How does investing in a REIT work?
A REIT is an entity that specializes in owning and operating properties that generate income. These properties might be commercial, like office buildings, warehouses or shopping malls; multi-residential like apartment buildings; or more left-field assets like data centers and cell towers.
While some REITs specialize in certain sectors of real estate, such as commercial properties, they still provide diverse investments because they hold different property types in different markets. You’re unlikely to find a REIT that only buys, say, single-storey shopping plazas in Chicago. By mixing assets and their locations, REITs provide a hedge against regional downturns that could otherwise damage their rental income.
And rental income is the name of the game for REIT investors, as the rent collected makes up the cash that the trust returns to investors as shareholder dividends. Even if the assessed value of a REIT’s properties falls for some reason, as long as rental income remains steady, your dividends should too.
REITs are similar to mutual funds, in that investors provide the money a REIT needs to grow and maintain its portfolio, and the trust rewards them for their investments with regular dividends. You can purchase shares in a REIT on a public market like the New York Stock Exchange, the same way you would any stock.
More: Commercial real estate has outperformed the S&P 500 over 25 years. Here's how to diversify your portfolio without the headache of being a landlord
3 main types of REITs
When making your picks, know there are three main types of REITs.
Equity REITs make up the majority of the market and even include some company names you may already be familiar with, such as Public Storage. Other high-quality commercial real estate options include Boston Properties (BXP) and Prologis (PLD).
Mortgage REITs or “mREITs” invest in mortgages or mortgage securities.
Hybrid REITs let you invest in both mortgages and property assets.
Those three types can further be classified by their trading status and divided into publicly traded, publicly non-traded and private REITs.
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Benefits of investing in REITs
REITs are popular — 83% of registered investment advisers recommend them to their clients, according to a 2021 study from Nareit, a national REIT trade association, and market research firm Chatham Partners.
And there are reasons for that. In addition to the baked-in diversification, something you don’t get when you purchase an individual property, REITs provide a few other benefits.
First, you won’t need to take on the headaches endured by many property investors. No maintenance, no repairs, no impossible-to-satisfy tenants. You get the financial benefits of being a landlord without the hassle.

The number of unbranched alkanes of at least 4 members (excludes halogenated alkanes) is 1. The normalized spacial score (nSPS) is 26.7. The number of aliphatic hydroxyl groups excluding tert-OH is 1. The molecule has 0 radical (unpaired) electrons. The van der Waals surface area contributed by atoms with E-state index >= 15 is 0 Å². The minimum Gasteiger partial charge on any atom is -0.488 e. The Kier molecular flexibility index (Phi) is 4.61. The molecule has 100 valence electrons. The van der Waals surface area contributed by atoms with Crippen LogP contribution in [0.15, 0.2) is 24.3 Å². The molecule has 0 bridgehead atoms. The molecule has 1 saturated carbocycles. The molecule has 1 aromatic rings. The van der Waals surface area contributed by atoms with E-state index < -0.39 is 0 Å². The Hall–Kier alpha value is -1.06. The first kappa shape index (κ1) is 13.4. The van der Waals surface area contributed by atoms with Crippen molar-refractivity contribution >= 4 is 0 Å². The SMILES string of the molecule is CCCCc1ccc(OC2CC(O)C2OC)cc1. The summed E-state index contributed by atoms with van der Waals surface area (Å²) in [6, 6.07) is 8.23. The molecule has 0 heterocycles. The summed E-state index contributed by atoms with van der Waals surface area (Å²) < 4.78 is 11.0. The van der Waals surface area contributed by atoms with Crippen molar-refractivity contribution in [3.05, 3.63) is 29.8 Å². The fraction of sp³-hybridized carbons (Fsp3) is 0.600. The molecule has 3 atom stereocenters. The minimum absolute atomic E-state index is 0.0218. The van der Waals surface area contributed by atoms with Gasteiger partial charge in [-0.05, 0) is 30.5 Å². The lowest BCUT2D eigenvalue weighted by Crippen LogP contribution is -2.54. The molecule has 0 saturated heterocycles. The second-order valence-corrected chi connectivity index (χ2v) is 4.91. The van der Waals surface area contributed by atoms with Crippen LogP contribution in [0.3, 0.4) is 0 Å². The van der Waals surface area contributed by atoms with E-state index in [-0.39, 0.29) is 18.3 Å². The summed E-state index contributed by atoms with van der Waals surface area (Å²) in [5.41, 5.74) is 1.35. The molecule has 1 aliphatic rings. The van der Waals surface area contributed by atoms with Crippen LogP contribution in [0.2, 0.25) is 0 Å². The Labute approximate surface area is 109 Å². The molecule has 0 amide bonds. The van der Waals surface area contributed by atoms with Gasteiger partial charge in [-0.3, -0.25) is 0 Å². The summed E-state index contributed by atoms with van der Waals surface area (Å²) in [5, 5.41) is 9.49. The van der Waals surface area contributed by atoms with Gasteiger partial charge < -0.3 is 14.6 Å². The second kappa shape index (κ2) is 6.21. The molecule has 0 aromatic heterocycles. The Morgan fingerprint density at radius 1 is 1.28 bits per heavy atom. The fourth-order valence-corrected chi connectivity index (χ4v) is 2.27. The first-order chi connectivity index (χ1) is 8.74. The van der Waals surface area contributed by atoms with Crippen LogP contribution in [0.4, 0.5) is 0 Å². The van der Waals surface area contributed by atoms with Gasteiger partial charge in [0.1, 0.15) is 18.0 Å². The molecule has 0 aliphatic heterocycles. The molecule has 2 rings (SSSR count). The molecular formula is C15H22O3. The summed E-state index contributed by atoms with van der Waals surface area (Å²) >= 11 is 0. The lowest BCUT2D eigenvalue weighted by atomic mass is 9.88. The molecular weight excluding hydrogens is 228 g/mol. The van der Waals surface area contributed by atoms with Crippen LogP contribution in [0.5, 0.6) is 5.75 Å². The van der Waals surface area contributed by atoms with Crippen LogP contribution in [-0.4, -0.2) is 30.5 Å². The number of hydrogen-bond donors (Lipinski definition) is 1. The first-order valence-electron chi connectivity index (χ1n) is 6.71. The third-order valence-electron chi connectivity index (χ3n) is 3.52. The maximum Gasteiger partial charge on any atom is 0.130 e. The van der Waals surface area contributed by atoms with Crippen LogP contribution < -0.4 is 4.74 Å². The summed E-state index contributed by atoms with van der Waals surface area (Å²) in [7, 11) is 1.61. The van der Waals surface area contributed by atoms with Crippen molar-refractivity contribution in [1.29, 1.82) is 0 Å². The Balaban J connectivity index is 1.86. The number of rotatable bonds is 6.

Publicly traded REIT shares are also highly liquid. You can offload them as easily as any stock you might sell using a trading app on your phone.
The distributions paid out by REITs can help you increase your fixed-income returns and provide your portfolio with an added hedge against inflation, because when rental rates increase, so does a REIT’s income.
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Risks of investing in REITs — including rising interest rates
Choosing a REIT isn’t always easy. You’ll want to find one with the right mix of assets and a strong management team that can consistently grow profits. That requires due diligence on your part.
The Securities and Exchange Commission reminds investors to be aware of the lack of liquidity of non-traded REITs. If you want to sell quickly, you may not be able to do so because those shares are not readily sold on the open market.
As for REITs sold on public stock exchanges, you need to approach a REIT investment the same way you would a dividend stock. The payouts might remain constant, but the share price is still subject to the whims of the market. There’s no guarantee that REIT shares will keep growing, or that they won’t take a sudden nosedive.
Another risk to be wary of involves interest rates. REITs typically don't perform well when interest rates rise. Investors often see an opportunity to purchase bonds and other forms of fixed income instead, which tamps down REIT demand and share prices.
The Federal Reserve announced another interest rate hike earlier this month, with more hikes expected over the course of the year, so U.S. REITs could be under increased pressure to keep performing well in the near future.
More: Owning real estate for passive income is one of the biggest myths in investing — but here's how you can actually make it work
— With files from Samantha Emann
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